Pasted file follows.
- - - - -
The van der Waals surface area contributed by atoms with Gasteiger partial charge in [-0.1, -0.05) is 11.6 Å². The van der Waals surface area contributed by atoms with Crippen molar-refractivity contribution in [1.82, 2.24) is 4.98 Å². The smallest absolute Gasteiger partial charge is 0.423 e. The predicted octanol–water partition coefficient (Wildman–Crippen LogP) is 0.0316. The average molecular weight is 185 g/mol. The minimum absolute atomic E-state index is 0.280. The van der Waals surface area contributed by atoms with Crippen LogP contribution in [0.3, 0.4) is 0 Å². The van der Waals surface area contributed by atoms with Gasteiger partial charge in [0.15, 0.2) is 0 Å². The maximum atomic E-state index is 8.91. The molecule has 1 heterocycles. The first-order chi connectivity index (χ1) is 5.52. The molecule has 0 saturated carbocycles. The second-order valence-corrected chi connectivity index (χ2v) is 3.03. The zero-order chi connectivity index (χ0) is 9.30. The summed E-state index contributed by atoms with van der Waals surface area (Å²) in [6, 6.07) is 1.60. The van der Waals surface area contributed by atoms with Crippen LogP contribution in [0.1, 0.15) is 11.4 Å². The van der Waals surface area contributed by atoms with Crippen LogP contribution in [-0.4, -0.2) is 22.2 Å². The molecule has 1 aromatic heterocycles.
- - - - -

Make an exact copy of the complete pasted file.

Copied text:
The van der Waals surface area contributed by atoms with Gasteiger partial charge in [-0.1, -0.05) is 11.6 Å². The van der Waals surface area contributed by atoms with Crippen molar-refractivity contribution in [1.82, 2.24) is 4.98 Å². The smallest absolute Gasteiger partial charge is 0.423 e. The predicted octanol–water partition coefficient (Wildman–Crippen LogP) is 0.0316. The average molecular weight is 185 g/mol. The minimum absolute atomic E-state index is 0.280. The van der Waals surface area contributed by atoms with Crippen LogP contribution in [0.3, 0.4) is 0 Å². The van der Waals surface area contributed by atoms with Gasteiger partial charge in [0.15, 0.2) is 0 Å². The maximum atomic E-state index is 8.91. The molecule has 1 heterocycles. The first-order chi connectivity index (χ1) is 5.52. The molecule has 0 saturated carbocycles. The second-order valence-corrected chi connectivity index (χ2v) is 3.03. The zero-order chi connectivity index (χ0) is 9.30. The summed E-state index contributed by atoms with van der Waals surface area (Å²) in [6, 6.07) is 1.60. The van der Waals surface area contributed by atoms with Crippen LogP contribution in [0.1, 0.15) is 11.4 Å². The van der Waals surface area contributed by atoms with Crippen LogP contribution in [-0.4, -0.2) is 22.2 Å². The molecule has 1 aromatic heterocycles.